Montana's general wolf hunting season opens Sunday and runs through March 15. The archery season is underway now and closes Saturday. Trapping runs from Dec. 15 to Feb. 28. / AP File Photo/Dawn Villella
Montana's wolf hunting season opens Sunday and runs through March 15. Last year hunters and trappers took a total of 225 wolves in Montana. / AP File Photo
Montana’s wolf population• Montana wolf specialists counted 625 wolves, in 147 verified packs, and 37 breeding pairs in the state at the end of 2012. The count dropped about four percent from the previous year and marked the first time since 2004 that the minimum count declined.
• Last season the total hunting and trapping harvest was of 225 wolves. Hunters took 128 wolves and trappers 97.
• A total of 108 wolves were removed through agency control efforts in 2012 to prevent further livestock loss and by private citizens who caught wolves chasing or attacking livestock, up from 64 in 2011.
A history of wolf hunts in Montana• 2009: During Montana’s first regulated wolf hunt, hunters harvested 72 wolves during the fall hunting season. As hunters approached the overall harvest quota of 75 wolves, FWP closed the hunt about two weeks before the season was scheduled to end.
• 2010: The hunting season was blocked by a federal court ruling in August 2010 that returned wolves to the federal endangered species list. In April 2011, the U.S. Congress enacted a new federal law delisting wolves in Montana and Idaho, and in portions of Washington, Oregon and Utah.
• 2011-12: The wolf hunting season ended with a total harvest of 166 wolves, 75 percent of the overall quota of 220 wolves. The season was initially set to end Dec. 31, but was extended to Feb. 15.
• 2012-13: This was the first time wolf trapping was allowed in the state. There was no statewide quota.
2012 wolf season details• 128 wolves hunted, 97 trapped, 225 total
• 123 resident and three nonresident hunters harvested wolves
• 124 hunters took one wolf
• Two hunters took two wolves
• No hunter took three wolves
• 62 trappers took one wolf
• 13 trappers took two wolves
• Three trappers took three wolves
• One wolf was taken with archery equipment
• 18,889 wolf licenses were issued (18,642 resident and 247 nonresident)
• 2,414 trappers completed a wolf trapper education course
• 48 percent of wolves were harvested on federal land, 37 percent on private land and 3 percent on state land
• 117 females and 108 males were taken
• The largest harvested wolf weighed 120 pounds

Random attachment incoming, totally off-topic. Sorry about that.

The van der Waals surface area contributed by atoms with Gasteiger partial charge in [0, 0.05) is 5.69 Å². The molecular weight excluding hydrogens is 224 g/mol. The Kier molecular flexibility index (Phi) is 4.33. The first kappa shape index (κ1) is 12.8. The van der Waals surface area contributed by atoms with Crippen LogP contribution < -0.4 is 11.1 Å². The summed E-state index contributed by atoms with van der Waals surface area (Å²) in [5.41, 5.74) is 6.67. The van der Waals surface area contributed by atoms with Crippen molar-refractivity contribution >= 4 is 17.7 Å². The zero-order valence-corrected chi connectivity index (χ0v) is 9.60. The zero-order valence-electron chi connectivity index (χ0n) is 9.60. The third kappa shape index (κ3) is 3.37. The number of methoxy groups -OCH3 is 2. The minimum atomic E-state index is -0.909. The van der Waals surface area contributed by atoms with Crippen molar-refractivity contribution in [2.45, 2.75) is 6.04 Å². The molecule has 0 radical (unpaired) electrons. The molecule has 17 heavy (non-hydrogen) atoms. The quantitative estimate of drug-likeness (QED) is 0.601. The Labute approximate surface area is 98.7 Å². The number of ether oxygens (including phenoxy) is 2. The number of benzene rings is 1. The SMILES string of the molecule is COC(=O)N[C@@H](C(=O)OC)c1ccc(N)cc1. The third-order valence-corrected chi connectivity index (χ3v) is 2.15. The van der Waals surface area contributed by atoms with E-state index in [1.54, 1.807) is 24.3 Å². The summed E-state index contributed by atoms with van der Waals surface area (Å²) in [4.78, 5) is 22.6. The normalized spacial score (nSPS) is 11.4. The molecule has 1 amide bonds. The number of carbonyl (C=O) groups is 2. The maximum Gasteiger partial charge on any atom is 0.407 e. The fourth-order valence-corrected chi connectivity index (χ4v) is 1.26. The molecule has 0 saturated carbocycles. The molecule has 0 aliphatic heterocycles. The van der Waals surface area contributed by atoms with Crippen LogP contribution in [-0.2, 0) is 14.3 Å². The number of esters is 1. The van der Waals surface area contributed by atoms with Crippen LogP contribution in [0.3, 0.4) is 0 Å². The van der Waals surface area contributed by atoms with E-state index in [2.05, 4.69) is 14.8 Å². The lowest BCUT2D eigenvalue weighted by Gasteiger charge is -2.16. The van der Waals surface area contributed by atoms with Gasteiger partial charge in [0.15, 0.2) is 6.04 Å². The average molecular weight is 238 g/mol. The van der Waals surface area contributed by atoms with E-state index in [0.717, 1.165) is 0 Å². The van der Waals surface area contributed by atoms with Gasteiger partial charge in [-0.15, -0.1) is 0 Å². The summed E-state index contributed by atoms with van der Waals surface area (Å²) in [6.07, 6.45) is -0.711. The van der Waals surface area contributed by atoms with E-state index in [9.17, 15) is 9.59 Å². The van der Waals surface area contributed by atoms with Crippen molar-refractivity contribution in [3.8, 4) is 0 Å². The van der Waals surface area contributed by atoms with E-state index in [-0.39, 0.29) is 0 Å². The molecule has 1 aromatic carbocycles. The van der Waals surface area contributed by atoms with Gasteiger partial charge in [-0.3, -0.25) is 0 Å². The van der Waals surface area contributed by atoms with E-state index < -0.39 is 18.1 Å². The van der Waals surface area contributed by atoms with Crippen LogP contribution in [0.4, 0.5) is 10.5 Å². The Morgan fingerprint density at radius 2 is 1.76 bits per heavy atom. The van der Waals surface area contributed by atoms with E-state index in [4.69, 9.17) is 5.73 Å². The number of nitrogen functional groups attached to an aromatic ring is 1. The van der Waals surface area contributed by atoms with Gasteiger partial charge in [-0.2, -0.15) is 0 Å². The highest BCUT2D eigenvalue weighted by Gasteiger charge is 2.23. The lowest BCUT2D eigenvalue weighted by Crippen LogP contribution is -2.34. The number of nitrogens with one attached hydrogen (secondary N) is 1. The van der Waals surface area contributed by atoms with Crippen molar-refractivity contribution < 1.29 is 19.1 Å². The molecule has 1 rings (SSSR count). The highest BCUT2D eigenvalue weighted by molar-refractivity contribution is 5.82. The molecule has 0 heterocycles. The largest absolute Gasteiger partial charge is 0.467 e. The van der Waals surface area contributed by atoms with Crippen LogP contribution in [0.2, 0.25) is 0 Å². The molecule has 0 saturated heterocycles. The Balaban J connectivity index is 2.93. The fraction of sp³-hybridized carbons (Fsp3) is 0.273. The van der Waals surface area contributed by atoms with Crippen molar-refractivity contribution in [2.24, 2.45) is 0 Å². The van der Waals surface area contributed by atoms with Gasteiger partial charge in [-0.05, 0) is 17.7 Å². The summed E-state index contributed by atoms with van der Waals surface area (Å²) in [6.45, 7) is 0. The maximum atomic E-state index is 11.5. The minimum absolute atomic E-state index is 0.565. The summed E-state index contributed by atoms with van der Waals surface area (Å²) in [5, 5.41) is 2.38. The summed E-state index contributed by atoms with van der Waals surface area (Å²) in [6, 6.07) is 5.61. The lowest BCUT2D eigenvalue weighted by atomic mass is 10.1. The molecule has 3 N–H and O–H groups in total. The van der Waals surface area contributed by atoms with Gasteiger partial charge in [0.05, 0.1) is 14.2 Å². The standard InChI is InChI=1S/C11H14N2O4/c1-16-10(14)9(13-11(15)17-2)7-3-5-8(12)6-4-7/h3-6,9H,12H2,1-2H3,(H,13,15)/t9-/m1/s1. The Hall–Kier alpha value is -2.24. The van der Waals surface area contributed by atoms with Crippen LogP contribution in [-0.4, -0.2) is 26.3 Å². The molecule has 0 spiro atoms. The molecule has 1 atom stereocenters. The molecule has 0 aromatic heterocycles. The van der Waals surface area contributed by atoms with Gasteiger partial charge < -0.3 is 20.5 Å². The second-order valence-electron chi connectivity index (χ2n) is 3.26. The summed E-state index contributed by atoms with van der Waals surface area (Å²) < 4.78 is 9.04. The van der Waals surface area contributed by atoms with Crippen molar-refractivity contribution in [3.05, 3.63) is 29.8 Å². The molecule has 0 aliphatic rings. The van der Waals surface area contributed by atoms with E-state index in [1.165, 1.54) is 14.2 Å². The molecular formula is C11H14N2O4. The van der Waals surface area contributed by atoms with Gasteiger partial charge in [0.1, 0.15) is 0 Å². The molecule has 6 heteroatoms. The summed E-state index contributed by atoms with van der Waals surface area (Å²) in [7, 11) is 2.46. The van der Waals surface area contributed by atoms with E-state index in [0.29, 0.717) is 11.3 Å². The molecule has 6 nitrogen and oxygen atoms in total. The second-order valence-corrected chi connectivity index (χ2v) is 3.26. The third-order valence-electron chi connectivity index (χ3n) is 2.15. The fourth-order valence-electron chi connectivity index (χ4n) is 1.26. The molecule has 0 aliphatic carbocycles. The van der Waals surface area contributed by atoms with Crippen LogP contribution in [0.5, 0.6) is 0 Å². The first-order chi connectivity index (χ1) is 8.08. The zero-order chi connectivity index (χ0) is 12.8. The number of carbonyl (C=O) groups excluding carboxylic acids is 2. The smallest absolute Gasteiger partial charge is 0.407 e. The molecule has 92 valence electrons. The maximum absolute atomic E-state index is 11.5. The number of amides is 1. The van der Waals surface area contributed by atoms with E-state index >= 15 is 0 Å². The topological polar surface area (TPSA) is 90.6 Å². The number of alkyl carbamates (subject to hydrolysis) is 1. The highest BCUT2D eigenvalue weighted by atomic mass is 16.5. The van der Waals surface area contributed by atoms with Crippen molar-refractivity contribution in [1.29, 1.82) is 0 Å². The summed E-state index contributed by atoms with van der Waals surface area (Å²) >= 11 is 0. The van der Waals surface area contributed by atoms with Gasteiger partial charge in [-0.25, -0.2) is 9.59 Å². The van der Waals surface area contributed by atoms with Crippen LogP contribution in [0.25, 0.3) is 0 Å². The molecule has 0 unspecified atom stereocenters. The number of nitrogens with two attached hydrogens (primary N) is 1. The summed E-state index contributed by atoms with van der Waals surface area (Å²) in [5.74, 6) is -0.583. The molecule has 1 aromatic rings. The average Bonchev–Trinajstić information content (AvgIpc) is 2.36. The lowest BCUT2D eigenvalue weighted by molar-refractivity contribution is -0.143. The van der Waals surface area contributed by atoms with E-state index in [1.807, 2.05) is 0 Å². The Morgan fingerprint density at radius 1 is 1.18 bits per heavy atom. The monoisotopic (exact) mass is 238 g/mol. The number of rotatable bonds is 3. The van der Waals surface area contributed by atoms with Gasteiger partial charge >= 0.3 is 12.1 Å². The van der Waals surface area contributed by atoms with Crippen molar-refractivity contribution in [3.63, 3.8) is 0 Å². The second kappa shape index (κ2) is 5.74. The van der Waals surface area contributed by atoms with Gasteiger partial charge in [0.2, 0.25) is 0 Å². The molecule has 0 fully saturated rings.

Montana’s general rifle season for wolves opens Sunday and runs through March 15. This year’s season is about a month and a half longer than last year’s. The archery season for wolves opened Sept. 7 and goes through Saturday. Trapping will begin Dec. 15 and run through Feb. 28.
With a higher bag limit and longer season, George Pauley, wildlife management section supervisor for Montana Fish, Wildlife and Parks, expects more wolves to be harvested this year than last year.
“The population is larger than we want it to be,” he said.
The minimum wolf count in Montana for 2012 was 625 wolves, according to FWP. The minimum wolf count is the number of wolves actually verified by FWP wolf specialists.
FWP does not have a set target for where they’d like the population to be, Pauley said.
Montana does not have a statewide hunting harvest or trapping quota this season, but each wolf harvest must be reported. Three wolf management units do have quotas. Two wolves can be taken in Wolf Management Unit 110 near Glacier National Park; and four wolves in WMU 313 and three wolves in WMU 316, which border Yellowstone National Park. Additionally, hunters and trappers are limited to taking only one wolf per person in WMUs 110, 313 and 316.
Last year, hunters took 128 wolves and trappers took 97, for a total of 225 wolves.
Of those, 20 wolves were taken along the Rocky Mountain Front from at least six different wolf packs, said Ty Smucker, wolf management specialist with FWP in Great Falls. The majority of those, 15, were taken through trapping.
“Folks seem to do fairly well for trapping along the Front,” Smucker said. “I was a little surprised with how many wolves were actually trapped.”